KELSEY DREW HALE, JUNIOR AT SFSU, SHOWS OFF A HEAD TO TOE VINTAGE OUTFIT AT DOLORES PARK. WHAT SHE’S WEARING: PINK/ORANGE FLOWERED JONES NEW YORK SPORT BUTTON-UP BLOUSE. PRICE: $3.50. STRETCHY RAYON AND POLYESTER BLACK EXPRESS MAXI SKIRT. PRICE: $2.99. ITEMS ARE FROM SALVATION ARMY AT 1500 VALENCIA STREET SAN FRANCISCO. PHOTO BY JULIANA SEVERE.

Written by Haley Brucato
Photos by Juliana Severe

The familiar smell of musty furniture wafts through aisles of old books, dusty knick knacks, and faded jeans. Although these items are one person’s trash, they will soon become another’s treasure. The thrill of hunting for vintage items buried in the back of Grandma’s closet for all those years bring shoppers to thrift stores day after day, and keeps businesses thriving and growing all over San Francisco.

Whether it be a fashionista innovator on the hunt for some inspiration, or a single mom as she searches for affordable clothing for her growing child, used goods stores offer something for everyone. The unexpected surprises that await can allow many customers to truly define their personal style choices with articles from all decades, which fuel the power of recycling and repurposing.

With the quirky and eccentric street style that is associated with modern and chic young adults, thrift stores are experiencing a recent spike in popularity and price inflation. Because of this, people truly in need who can’t afford new clothes, have to compete with bargain hunters and antique dealers who don’t mind paying the higher prices. Used sweaters that were previously marked at $3 can now be found for as much as $10, almost reaching the same price as new items from popular clothing stores like Forever 21.

Pamela Gee, 29, is an eco-friendly kindergarten teacher at Longfellow Elementary school. She frequents The Salvation Army because of its vast selection and affordability.

“I’ve been thrift shopping with my dad since I was a kid,” explains Gee. “That way I don’t have to buy new things that they use more energy to make.”

She buys clothes, housewares and books for the classroom. Gee says the pricing is fair at this store but the “quality clothes” section in the back, full of brand-name items, is overpriced. The furniture is too, sometimes running as much as $600 for a couch — nearly as much as the popular furniture store Ikea.

There are currently more than 25,000 resale, consignment and not-for-profit thrift shops in the United States. Thrift stores saw a seven percent increase in the past year and 18 percent of Americans shop regularly at thrift stores, compared to the 21 percent who shop at major department stores, according to the National Association of Resale Professionals.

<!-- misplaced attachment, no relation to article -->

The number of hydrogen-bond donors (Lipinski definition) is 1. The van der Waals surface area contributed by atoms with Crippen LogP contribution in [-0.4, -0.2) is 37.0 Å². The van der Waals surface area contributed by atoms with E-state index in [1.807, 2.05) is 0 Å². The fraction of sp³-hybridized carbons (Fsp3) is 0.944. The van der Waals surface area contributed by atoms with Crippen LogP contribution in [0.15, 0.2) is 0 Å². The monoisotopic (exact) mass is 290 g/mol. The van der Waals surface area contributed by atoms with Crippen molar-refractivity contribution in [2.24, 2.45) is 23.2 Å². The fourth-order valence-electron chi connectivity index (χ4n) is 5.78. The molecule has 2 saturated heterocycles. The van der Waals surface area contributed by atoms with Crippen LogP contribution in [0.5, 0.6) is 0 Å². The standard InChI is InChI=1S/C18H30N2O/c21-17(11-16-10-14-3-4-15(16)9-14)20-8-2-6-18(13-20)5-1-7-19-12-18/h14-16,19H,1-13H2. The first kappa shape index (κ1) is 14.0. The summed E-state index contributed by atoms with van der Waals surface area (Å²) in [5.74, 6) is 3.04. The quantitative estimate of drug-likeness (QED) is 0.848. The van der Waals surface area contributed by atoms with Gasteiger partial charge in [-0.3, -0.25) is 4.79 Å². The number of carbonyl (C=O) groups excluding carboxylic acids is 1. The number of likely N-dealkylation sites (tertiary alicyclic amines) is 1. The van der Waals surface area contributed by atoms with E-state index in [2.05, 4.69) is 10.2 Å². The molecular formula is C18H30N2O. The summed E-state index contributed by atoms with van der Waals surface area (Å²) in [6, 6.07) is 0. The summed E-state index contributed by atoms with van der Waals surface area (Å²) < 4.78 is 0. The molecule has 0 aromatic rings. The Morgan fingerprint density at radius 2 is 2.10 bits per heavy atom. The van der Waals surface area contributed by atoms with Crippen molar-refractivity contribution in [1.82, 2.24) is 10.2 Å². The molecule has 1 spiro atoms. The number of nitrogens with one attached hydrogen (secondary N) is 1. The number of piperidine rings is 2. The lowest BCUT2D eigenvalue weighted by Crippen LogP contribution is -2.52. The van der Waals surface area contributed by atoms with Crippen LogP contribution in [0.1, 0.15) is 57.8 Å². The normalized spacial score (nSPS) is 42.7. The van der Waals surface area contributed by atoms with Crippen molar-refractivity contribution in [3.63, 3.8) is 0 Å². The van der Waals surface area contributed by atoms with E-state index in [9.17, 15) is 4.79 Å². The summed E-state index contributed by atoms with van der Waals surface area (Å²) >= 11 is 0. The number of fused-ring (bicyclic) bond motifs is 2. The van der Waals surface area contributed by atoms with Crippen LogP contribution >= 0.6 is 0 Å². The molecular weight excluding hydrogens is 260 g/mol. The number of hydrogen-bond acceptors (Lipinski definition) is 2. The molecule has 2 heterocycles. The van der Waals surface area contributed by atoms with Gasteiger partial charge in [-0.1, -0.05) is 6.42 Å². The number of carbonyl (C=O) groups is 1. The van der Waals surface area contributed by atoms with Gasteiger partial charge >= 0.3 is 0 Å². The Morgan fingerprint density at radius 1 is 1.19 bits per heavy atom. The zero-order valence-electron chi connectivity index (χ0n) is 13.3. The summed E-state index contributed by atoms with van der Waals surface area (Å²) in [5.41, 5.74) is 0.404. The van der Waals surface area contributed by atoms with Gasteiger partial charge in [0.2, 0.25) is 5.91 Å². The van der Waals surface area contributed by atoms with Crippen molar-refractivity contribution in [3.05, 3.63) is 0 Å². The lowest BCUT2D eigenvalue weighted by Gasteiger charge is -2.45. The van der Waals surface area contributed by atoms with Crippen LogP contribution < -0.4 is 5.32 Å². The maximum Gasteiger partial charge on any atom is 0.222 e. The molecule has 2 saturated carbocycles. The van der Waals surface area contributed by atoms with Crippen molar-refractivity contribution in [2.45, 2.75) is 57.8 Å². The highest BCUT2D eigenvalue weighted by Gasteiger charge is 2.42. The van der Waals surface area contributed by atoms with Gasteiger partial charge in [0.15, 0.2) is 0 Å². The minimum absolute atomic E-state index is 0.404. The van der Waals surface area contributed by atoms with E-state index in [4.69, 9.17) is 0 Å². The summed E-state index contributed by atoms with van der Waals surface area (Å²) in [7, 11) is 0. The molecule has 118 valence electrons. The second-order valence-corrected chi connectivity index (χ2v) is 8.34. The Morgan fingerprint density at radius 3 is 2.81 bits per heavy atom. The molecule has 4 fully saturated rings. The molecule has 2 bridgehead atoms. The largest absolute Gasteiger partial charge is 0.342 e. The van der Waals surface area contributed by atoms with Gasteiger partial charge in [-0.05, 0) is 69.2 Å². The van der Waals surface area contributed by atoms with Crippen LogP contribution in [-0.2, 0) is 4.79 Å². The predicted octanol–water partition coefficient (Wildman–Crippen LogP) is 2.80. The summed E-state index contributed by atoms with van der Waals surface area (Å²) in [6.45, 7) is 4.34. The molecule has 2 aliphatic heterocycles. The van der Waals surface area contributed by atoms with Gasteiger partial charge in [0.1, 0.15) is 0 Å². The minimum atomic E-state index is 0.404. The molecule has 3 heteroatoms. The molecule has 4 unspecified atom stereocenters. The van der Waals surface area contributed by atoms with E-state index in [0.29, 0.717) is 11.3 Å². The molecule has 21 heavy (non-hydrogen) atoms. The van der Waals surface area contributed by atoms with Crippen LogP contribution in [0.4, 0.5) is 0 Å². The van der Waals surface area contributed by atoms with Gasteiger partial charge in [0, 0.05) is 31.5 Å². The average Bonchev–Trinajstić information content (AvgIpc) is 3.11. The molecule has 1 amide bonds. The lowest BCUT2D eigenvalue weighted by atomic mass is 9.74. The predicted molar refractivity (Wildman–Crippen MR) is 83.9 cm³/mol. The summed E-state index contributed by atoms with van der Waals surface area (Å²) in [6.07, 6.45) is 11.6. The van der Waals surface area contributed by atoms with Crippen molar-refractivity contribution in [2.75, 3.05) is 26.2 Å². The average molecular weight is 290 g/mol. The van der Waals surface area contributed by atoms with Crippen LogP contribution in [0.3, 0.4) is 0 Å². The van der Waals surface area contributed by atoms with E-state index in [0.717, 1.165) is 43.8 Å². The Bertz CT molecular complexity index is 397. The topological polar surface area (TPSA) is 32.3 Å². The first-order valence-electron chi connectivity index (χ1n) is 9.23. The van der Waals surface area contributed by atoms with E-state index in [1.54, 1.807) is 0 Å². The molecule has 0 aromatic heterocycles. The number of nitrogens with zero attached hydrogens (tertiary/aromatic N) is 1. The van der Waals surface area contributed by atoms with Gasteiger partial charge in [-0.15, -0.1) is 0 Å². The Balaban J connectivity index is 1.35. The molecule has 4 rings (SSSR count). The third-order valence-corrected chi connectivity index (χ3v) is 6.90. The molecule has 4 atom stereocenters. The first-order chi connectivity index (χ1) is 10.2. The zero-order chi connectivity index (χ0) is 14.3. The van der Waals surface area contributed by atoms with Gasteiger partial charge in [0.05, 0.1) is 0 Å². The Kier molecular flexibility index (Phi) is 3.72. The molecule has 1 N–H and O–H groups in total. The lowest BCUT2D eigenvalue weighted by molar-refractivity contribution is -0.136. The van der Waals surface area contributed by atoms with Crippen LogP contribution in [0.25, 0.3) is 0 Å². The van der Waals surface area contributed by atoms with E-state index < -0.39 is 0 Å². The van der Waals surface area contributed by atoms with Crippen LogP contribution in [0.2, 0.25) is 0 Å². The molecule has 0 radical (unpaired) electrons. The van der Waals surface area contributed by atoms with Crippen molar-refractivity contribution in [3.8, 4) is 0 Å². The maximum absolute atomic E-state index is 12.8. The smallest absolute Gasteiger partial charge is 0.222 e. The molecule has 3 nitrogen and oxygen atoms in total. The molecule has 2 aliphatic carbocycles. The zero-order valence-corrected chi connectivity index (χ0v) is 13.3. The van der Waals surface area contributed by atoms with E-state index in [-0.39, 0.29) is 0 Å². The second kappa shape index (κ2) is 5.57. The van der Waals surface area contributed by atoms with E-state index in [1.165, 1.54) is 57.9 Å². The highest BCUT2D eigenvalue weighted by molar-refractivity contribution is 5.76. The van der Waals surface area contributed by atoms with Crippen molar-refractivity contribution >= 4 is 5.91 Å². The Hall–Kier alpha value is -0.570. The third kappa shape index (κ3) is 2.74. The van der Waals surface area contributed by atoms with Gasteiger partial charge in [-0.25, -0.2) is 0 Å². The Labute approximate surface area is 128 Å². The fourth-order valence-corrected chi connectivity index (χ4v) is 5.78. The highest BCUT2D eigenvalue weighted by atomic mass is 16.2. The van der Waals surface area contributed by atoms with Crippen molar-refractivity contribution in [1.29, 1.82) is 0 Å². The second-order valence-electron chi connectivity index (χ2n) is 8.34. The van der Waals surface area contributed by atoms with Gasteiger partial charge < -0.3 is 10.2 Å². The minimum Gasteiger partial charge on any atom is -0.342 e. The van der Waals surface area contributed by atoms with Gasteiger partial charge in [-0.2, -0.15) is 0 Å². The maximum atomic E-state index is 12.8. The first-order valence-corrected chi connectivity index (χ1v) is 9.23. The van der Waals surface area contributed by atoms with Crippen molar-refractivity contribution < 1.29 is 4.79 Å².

Thrift store chains like Goodwill have become increasingly commercialized, and in response, raise their prices in a tough economy when people need cheap merchandise the most.

For those not equipped to sift through racks upon racks of disarrayed clothing and piles of donations, the Goodwill at 2400 Irving street is perfect for a quick stop on a Sunday afternoon for amateur thrifters. It is a small, consolidated store surrounded by family-owned businesses in the Sunset district of San Francisco. Unlike its counterparts, the store contains only about a dozen racks, displaying an array of clothing accessories, electronics, housewares and shoes. Though Goodwill is thought to be the most expensive thrift store chain by dedicated thrifters, this location frequently has discounts. The clothing is organized by color and size, and the cleanliness and upkeep is a surprising contrast to most other thrift stores with have items littered on the dirt-ridden floors and trash shoved into corners. Within the ample selection of electronics, a faint smell of Febreze floats through the aisles.

Holly Grant wanders into the store after she drops off some donations, and notices the 40 percent off all bottoms sale in the store and 50 percent off red tagged merchandise.

“I’m kind of a hippie and I believe in bringing home one thing and getting rid of two things,” says Grant as she sweeps her long brown hair behind her ear. “I’m a minimalist. Goodwill is okay, but because of the popularity it’s more expensive and unfair for people who really need it.”

She looks through a rack of color-coded jackets marked at $10, some with the bright red tag sticking out of the sleeve indicating a discount.

For those hyped-up on caffeine and feeling up to a challenge, the warehouse-sized Salvation Army that stretches halfway down the block at 1500 Valencia Street is test in patience and determination. Although some digging is required, their prices are unbeatable. Knee-deep crates of purses line the center tables, and the clothing is organized by color and type so only the truly dedicated bargain hunters end up leaving with armfuls of treasures.

Out of the Closet at 1295 Folsom Street is a quirky nonprofit store that commendably donates 96 percent of its profit to people with HIV, through the AIDS Healthcare Foundation and some stores even offer free HIV tests. They have been expanding their chain, and they recently opened a location in Amsterdam.

Store employee Masia Martinec believes Out of the Closet’s prices are affordable and the stores carry items for all types of people, keeping the business thriving.

“I’m glad the prices are good,” Martinec says. “We have a lot of different stuff here and many people like coming in to support our cause.”

The thrift store business is mushrooming thanks to tough economic times and the growing support for preserving the planet’s resources with recycling and reusing efforts. Despite this, some stores have reached nearly unaffordable prices for many poverty-stricken residents. But if people really know where to look to find the best bargains, they’d be surprised to see how many hidden gems are embedded into the blocks of San Francisco.